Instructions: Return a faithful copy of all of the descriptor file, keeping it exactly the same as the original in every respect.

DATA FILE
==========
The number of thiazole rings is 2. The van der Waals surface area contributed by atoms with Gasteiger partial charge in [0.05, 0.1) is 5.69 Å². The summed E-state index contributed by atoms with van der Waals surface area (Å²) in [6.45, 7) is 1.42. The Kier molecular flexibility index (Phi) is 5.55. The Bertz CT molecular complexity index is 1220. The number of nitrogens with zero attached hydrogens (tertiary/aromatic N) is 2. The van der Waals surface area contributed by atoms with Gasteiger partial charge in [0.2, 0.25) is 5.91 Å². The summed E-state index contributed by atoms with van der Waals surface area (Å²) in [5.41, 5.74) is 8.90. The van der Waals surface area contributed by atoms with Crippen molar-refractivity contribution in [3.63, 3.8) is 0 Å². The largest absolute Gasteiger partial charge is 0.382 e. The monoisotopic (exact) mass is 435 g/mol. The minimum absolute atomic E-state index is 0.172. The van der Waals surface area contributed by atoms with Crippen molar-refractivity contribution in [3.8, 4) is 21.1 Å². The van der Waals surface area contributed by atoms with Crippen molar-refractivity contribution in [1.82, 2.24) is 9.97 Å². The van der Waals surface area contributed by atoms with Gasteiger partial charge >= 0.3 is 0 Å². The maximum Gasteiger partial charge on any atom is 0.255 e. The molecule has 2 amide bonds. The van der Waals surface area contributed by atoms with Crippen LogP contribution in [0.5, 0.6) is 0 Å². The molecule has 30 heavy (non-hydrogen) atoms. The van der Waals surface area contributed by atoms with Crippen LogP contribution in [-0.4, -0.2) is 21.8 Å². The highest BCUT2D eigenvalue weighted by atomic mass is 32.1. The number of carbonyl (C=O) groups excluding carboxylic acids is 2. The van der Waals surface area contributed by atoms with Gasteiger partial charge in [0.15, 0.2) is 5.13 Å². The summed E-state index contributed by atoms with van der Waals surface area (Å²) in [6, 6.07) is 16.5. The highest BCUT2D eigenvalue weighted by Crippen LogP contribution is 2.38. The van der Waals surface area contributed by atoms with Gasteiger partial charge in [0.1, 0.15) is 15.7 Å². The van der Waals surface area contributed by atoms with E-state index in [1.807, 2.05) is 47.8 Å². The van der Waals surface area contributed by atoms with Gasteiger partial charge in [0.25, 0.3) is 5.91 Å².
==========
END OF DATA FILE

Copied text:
The number of thiazole rings is 2. The van der Waals surface area contributed by atoms with Gasteiger partial charge in [0.05, 0.1) is 5.69 Å². The summed E-state index contributed by atoms with van der Waals surface area (Å²) in [6.45, 7) is 1.42. The Kier molecular flexibility index (Phi) is 5.55. The Bertz CT molecular complexity index is 1220. The number of nitrogens with zero attached hydrogens (tertiary/aromatic N) is 2. The van der Waals surface area contributed by atoms with Gasteiger partial charge in [0.2, 0.25) is 5.91 Å². The summed E-state index contributed by atoms with van der Waals surface area (Å²) in [5.41, 5.74) is 8.90. The van der Waals surface area contributed by atoms with Crippen molar-refractivity contribution in [3.63, 3.8) is 0 Å². The largest absolute Gasteiger partial charge is 0.382 e. The monoisotopic (exact) mass is 435 g/mol. The minimum absolute atomic E-state index is 0.172. The van der Waals surface area contributed by atoms with Crippen molar-refractivity contribution in [3.8, 4) is 21.1 Å². The van der Waals surface area contributed by atoms with Crippen molar-refractivity contribution in [1.82, 2.24) is 9.97 Å². The van der Waals surface area contributed by atoms with Gasteiger partial charge >= 0.3 is 0 Å². The maximum Gasteiger partial charge on any atom is 0.255 e. The molecule has 2 amide bonds. The van der Waals surface area contributed by atoms with Crippen LogP contribution in [0.5, 0.6) is 0 Å². The molecule has 30 heavy (non-hydrogen) atoms. The van der Waals surface area contributed by atoms with Crippen LogP contribution in [-0.4, -0.2) is 21.8 Å². The highest BCUT2D eigenvalue weighted by atomic mass is 32.1. The number of carbonyl (C=O) groups excluding carboxylic acids is 2. The van der Waals surface area contributed by atoms with Gasteiger partial charge in [0.15, 0.2) is 5.13 Å². The summed E-state index contributed by atoms with van der Waals surface area (Å²) in [6, 6.07) is 16.5. The highest BCUT2D eigenvalue weighted by Crippen LogP contribution is 2.38. The van der Waals surface area contributed by atoms with Gasteiger partial charge in [0.1, 0.15) is 15.7 Å². The van der Waals surface area contributed by atoms with E-state index in [1.807, 2.05) is 47.8 Å². The van der Waals surface area contributed by atoms with Gasteiger partial charge in [0.25, 0.3) is 5.91 Å².